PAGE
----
WORDS Rome Jorge
ILLUSTRATION Gica Tam
We know these numbers to be true because we have seen and experienced them for ourselves: 72% of the global population of internet users have witnessed harassment and 47% of internet users have become targets of abuse themselves. Even more troubling is the number wrought as a consequence: “Roughly a third of people online say that they self-censor out of fear of what people might do in retaliation for something that they say,” revealed Jared Cohen as a speaker at the Cannes Lions International Festival of Creativity on the topic “Machine Learning for Everyone” on June 20, 2017.
“There’s this awkward irony that it’s in the democratic societies where you want to allow the free flow of information but also protect people from harassment that many publishers and platforms, out of just an inability to figure out how to manage all this, end up shutting down comments and discussion altogether or partially shutting down comments and discussion,” warns Cohen, the president of Jigsaw, the incubator within Google’s holding company Alphabet tasked “to tackle some of the toughest global security challenges facing the world today—from thwarting online censorship to mitigating the threats from digital attacks to countering violent extremism to protecting people from online harassment” as its website proclaims.
A father to two young children, Cohen notes, “There’s also a normative issue...You look at this sort of spread of toxicity and you can’t help but to wonder if this is the frame of reference that they’re going to have for how people talk to each other.”
True enough, in the virtual world where people can log-in anonymously, hide behind avatars, or simply escape accountability with their remoteness, a culture of impunity, disinformation, and intimidation has been fostered. Completely lost to today’s digital generation is the “Blogger’s Code of Conduct” proposed by publisher, investor, and open source evangelizer Tim O’Reilly in 2007 that admonishes, “We won’t say anything online that we wouldn’t say in person.”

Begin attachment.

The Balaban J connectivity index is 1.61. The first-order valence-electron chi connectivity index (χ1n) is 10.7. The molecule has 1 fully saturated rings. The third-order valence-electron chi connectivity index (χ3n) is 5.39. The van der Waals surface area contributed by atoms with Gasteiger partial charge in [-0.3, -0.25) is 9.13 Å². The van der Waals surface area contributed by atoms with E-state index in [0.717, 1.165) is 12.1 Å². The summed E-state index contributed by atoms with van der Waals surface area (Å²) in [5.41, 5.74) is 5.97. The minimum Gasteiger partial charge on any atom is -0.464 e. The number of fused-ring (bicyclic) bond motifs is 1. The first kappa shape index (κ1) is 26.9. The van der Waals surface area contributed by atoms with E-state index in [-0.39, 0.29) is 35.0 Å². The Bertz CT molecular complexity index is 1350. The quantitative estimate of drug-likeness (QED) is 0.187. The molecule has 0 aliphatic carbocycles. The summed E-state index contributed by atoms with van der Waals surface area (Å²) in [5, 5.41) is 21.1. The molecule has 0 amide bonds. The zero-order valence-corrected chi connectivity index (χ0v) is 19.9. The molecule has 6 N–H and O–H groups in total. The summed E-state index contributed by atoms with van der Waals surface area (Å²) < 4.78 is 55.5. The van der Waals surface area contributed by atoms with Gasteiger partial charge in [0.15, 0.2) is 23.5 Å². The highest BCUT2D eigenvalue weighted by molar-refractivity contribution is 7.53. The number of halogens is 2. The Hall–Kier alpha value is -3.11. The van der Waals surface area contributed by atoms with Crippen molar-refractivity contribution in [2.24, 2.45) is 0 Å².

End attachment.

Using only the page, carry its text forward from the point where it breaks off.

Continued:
Faced with huge amounts of comments on news articles and online forums—too many for any human to monitor judiciously Jigsaw, with its Perspective application program interface, an artificial intelligence technology that that uses machine learning to spot harassment on the web, plans to rank messages and comments by a qualifiable property—toxicity—defined as how a message is likely to drive people away from a conversation. Perspective can warn moderators of online discussions of toxic comments as well as warn users themselves when they are about to send toxic messages that can damage relations and incriminate themselves.
However, with some foresight, it seems predictable how trolls and bigots would find loopholes around such a “toxicity” ranking: with polite-said yet nonetheless damaging lies, with racist double entendres that evade artificial intelligence and machine learning, and with bigots feigning having their sensitivities offended and even leaving conversations to shut down critics who would be erroneously identified by artificial intelligence as the culprit. The possible unintended consequence of such a “toxicity” ranking also seem predictable: the censoring of righteous indignation over truly horrific atrocities, hateful messages, and outright lies. It may drive people away from a conversation, but to call lies, bigotry, or hate as anything but what they truly are is to trivialize, normalize, and deodorize them.
Such possible unintended consequences are not without precedent:
Faced with huge amounts of content—too much for any human to curate for users of social media—data scientists reduced the problem to a single quantifiable property— popularity—and with it ranked what appeared in people’s timelines. In hindsight, the consequences should have been predictable: The most extreme views got the most rabid likes and shares; the most outrageous fake news with clickbait headlines got the most attention; “click farms” of hundreds of cell phones controlled by a few, “bots” or software that automated and mimicked humans liking and sharing of articles, and paid trolls writing fake news and posting intimidating comments against critics all gamed the system by creating a false impression of popularity for those willing to pay for it, which in turn fooled real people into joining the bandwagon.